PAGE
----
, Volume 400, Issue 7, pp 1905-1911
Date: 26 Mar 2011

Use of the MALDI BioTyper system with MALDI–TOF mass spectrometry for rapid identification of microorganisms

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Abstract

In a clinical diagnosis microbiology laboratory, the current method of identifying bacterial isolates is based mainly on phenotypic characteristics, for example growth pattern on different media, colony morphology, Gram stain, and various biochemical reactions. These techniques collectively enable great accuracy in identifying most bacterial isolates, but are costly and time-consuming. In our clinical microbiology laboratory, we prospectively assessed the ability of matrix-assisted laser desorption ionization–time of flight mass spectrometry (MALDI–TOF MS) to identify bacterial strains that were routinely isolated from clinical samples. Bacterial colonies obtained from a total of 468 strains of 92 bacterial species isolated at the Department of Clinical Laboratory at Chiba University were directly placed on target MALDI plates followed by addition of CHCA matrix solution. The plates were then subjected to MALDI–TOF MS measurement and the microorganisms were identified by pattern matching with the libraries in the BioTyper 2.0 software. Identification success at the species and genus levels was 91.7% (429/468) and 97.0% (454/468), respectively. MALDI–TOF MS is a rapid, simple, and high-throughput proteomic technique for identification of a variety of bacterial species. Because colony-to-colony differences and effects of culture duration on the results are minimal, it can be implemented in a conventional laboratory setting. Although for some pathogens, preanalytical processes should be refined, and the current database should be improved to obtain more accurate results, the MALDI–TOF MS based method performs, in general, as well as conventional methods and is a promising technology in clinical laboratories.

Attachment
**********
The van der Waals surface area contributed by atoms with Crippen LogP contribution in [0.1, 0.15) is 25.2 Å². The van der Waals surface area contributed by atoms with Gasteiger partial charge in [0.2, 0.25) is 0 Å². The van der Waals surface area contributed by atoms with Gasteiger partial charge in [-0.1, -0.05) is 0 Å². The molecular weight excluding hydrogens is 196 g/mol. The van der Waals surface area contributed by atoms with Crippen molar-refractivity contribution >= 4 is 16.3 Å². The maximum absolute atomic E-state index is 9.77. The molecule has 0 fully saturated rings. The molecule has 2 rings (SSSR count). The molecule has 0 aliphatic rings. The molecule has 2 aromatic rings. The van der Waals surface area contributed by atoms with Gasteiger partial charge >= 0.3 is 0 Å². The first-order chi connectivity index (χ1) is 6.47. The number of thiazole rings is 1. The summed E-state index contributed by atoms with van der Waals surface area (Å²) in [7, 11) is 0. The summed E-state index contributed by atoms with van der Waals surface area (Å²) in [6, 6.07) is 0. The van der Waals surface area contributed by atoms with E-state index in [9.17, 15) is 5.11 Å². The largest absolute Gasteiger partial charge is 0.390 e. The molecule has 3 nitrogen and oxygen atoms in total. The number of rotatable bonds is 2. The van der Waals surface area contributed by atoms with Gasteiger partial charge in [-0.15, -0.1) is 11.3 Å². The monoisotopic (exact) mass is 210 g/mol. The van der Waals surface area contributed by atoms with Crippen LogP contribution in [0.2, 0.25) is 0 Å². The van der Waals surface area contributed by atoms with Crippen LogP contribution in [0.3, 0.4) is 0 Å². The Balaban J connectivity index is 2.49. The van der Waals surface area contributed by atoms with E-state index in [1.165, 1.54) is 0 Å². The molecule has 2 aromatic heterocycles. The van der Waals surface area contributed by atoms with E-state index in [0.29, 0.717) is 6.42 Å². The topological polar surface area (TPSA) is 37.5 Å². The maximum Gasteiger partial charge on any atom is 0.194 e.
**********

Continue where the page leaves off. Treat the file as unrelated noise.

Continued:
Published in the special issue Biomedical Mass Spectrometry with Guest Editors Hisao Oka and Mitsutoshi Setou.